Conversation of this kind, interesting to no one yet unavoidable, continued all through teatime. All the grown-up members of the family were assembled near the round tea table at which Sónya presided beside the samovar. The children with their tutors and governesses had had tea and their voices were audible from the next room. At tea all sat in their accustomed places: Nicholas beside the stove at a small table where his tea was handed to him; Mílka, the old gray borzoi bitch (daughter of the first Mílka), with a quite gray face and large black eyes that seemed more prominent than ever, lay on the armchair beside him; Denísov, whose curly hair, mustache, and whiskers had turned half gray, sat beside countess Mary with his general’s tunic unbuttoned; Pierre sat between his wife and the old countess. He spoke of what he knew might interest the old lady and that she could understand. He told her of external social events and of the people who had formed the circle of her contemporaries and had once been a real, living, and distinct group, but who were now for the most part scattered about the world and like herself were garnering the last ears of the harvests they had sown in earlier years. But to the old countess those contemporaries of hers seemed to be the only serious and real society. Natásha saw by Pierre’s animation that his visit had been interesting and that he had much to tell them but dare not say it before the old countess. Denísov, not being a member of the family, did not understand Pierre’s caution and being, as a malcontent, much interested in what was occurring in Petersburg, kept urging Pierre to tell them about what had happened in the Semënovsk regiment, then about Arakchéev, and then about the Bible Society. Once or twice Pierre was carried away and began to speak of these things, but Nicholas and Natásha always brought him back to the health of Prince Iván and Countess Mary Alexéevna.
“Well, and all this idiocy—Gossner and Tatáwinova?” Denísov asked. “Is that weally still going on?”
“Going on?” Pierre exclaimed. “Why more than ever! The Bible Society is the whole government now!”
“What is that, mon cher ami?” asked the countess, who had finished her tea and evidently needed a pretext for being angry after her meal. “What are you saying about the government? I don’t understand.”
“Well, you know, Maman,” Nicholas interposed, knowing how to translate things into his mother’s language, “Prince Alexander Golítsyn has founded a society and in consequence has great influence, they say.”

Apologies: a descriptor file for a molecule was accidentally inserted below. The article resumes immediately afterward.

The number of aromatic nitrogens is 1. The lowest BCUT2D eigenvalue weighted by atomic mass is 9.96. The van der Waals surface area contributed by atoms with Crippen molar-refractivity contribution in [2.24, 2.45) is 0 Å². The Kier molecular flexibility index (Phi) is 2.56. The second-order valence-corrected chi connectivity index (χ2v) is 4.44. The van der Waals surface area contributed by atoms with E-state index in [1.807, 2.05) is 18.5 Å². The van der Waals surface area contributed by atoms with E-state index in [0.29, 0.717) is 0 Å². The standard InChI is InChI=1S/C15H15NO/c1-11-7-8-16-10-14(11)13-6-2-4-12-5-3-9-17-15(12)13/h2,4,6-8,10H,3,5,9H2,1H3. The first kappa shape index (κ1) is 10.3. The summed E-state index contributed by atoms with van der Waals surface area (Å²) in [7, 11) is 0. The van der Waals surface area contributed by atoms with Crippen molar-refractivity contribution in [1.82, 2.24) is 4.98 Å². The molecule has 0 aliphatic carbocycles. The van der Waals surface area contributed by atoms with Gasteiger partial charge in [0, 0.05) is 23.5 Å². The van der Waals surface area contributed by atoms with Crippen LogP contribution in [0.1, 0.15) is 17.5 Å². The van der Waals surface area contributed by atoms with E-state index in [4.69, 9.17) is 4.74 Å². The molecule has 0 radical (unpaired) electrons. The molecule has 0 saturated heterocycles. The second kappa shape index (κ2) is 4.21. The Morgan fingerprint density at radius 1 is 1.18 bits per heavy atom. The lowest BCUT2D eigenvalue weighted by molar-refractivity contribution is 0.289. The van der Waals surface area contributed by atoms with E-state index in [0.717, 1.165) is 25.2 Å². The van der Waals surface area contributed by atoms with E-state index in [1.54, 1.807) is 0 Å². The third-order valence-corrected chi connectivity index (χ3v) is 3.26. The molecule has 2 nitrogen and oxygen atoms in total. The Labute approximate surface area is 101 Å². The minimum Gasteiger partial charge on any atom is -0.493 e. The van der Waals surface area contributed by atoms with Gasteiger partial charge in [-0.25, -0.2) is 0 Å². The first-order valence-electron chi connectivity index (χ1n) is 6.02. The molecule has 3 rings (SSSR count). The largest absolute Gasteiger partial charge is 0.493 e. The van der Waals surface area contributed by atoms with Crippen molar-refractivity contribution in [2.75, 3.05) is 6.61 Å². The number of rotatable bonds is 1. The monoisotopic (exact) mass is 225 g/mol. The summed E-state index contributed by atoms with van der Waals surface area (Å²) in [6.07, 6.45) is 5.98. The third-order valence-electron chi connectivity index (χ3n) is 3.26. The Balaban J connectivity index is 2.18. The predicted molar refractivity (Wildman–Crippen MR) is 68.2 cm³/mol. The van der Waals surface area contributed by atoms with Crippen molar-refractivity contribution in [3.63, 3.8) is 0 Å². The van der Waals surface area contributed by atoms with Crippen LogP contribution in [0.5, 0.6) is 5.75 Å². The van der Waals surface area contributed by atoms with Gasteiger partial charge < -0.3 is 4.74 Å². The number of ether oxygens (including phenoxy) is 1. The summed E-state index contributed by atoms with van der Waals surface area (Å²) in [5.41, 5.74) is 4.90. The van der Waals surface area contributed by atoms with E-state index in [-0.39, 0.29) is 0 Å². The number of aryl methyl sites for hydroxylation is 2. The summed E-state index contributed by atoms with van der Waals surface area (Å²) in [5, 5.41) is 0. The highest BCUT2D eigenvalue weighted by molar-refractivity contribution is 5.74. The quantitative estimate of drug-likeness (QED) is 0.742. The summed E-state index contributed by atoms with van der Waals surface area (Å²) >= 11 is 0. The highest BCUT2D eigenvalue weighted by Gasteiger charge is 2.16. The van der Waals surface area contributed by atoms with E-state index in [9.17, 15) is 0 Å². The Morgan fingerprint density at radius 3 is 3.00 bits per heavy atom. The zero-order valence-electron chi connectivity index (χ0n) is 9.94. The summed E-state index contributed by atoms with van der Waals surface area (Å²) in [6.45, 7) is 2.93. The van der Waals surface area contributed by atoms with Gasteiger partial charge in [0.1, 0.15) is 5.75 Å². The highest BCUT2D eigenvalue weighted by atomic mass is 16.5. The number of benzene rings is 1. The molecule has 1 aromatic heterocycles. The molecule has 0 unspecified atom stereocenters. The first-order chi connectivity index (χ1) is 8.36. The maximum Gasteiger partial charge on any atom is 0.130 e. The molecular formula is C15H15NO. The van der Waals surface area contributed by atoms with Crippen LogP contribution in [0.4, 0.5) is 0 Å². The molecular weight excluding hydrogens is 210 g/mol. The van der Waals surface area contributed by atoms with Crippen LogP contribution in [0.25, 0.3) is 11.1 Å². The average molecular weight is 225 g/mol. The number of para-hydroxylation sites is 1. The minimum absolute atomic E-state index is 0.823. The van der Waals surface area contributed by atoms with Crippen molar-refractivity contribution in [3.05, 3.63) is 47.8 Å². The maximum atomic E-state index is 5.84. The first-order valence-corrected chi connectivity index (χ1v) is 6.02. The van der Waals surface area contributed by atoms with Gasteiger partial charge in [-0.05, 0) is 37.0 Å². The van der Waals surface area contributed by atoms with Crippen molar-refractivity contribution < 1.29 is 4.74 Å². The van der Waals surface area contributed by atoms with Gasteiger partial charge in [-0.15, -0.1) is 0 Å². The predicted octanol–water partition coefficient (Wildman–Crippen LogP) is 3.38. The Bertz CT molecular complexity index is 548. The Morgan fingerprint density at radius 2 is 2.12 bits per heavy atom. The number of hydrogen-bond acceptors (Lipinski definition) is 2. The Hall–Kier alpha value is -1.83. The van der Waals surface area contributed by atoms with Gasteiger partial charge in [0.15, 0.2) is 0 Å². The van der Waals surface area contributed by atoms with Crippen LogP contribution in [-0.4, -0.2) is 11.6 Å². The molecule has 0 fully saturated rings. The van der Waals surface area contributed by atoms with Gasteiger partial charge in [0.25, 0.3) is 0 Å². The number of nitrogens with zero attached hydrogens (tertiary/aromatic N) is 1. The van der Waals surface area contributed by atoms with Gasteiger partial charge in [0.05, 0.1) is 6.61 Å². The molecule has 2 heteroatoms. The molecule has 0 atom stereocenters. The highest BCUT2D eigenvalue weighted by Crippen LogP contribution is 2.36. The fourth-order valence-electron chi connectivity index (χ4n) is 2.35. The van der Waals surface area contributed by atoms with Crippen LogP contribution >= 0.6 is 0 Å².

“Arakchéev and Golítsyn,” incautiously remarked Pierre, “are now the whole government! And what a government! They see treason everywhere and are afraid of everything.”
“Well, and how is Prince Alexander to blame? He is a most estimable man. I used to meet him at Mary Antónovna’s,” said the countess in an offended tone; and still more offended that they all remained silent, she went on: “Nowadays everyone finds fault. A Gospel Society! Well, and what harm is there in that?” and she rose (everybody else got up too) and with a severe expression sailed back to her table in the sitting room.
The melancholy silence that followed was broken by the sounds of the children’s voices and laughter from the next room. Evidently some jolly excitement was going on there.
“Finished, finished!” little Natásha’s gleeful yell rose above them all.
Pierre exchanged glances with Countess Mary and Nicholas (Natásha he never lost sight of) and smiled happily.
“That’s delightful music!” said he.
“It means that Anna Makárovna has finished her stocking,” said Countess Mary.
“Oh, I’ll go and see,” said Pierre, jumping up. “You know,” he added, stopping at the door, “why I’m especially fond of that music? It is always the first thing that tells me all is well. When I was driving here today, the nearer I got to the house the more anxious I grew. As I entered the anteroom I heard Andrúsha’s peals of laughter and that meant that all was well.”
“I know! I know that feeling,” said Nicholas. “But I mustn’t go there—those stockings are to be a surprise for me.”
Pierre went to the children, and the shouting and laughter grew still louder.
“Come, Anna Makárovna,” Pierre’s voice was heard saying, “come here into the middle of the room and at the word of command, ‘One, two,’ and when I say ‘three’... You stand here, and you in my arms—well now! One, two!...” said Pierre, and a silence followed: “three!” and a rapturously breathless cry of children’s voices filled the room. “Two, two!” they shouted.
This meant two stockings, which by a secret process known only to herself Anna Makárovna used to knit at the same time on the same needles, and which, when they were ready, she always triumphantly drew, one out of the other, in the children’s presence.
From : Gutenberg.org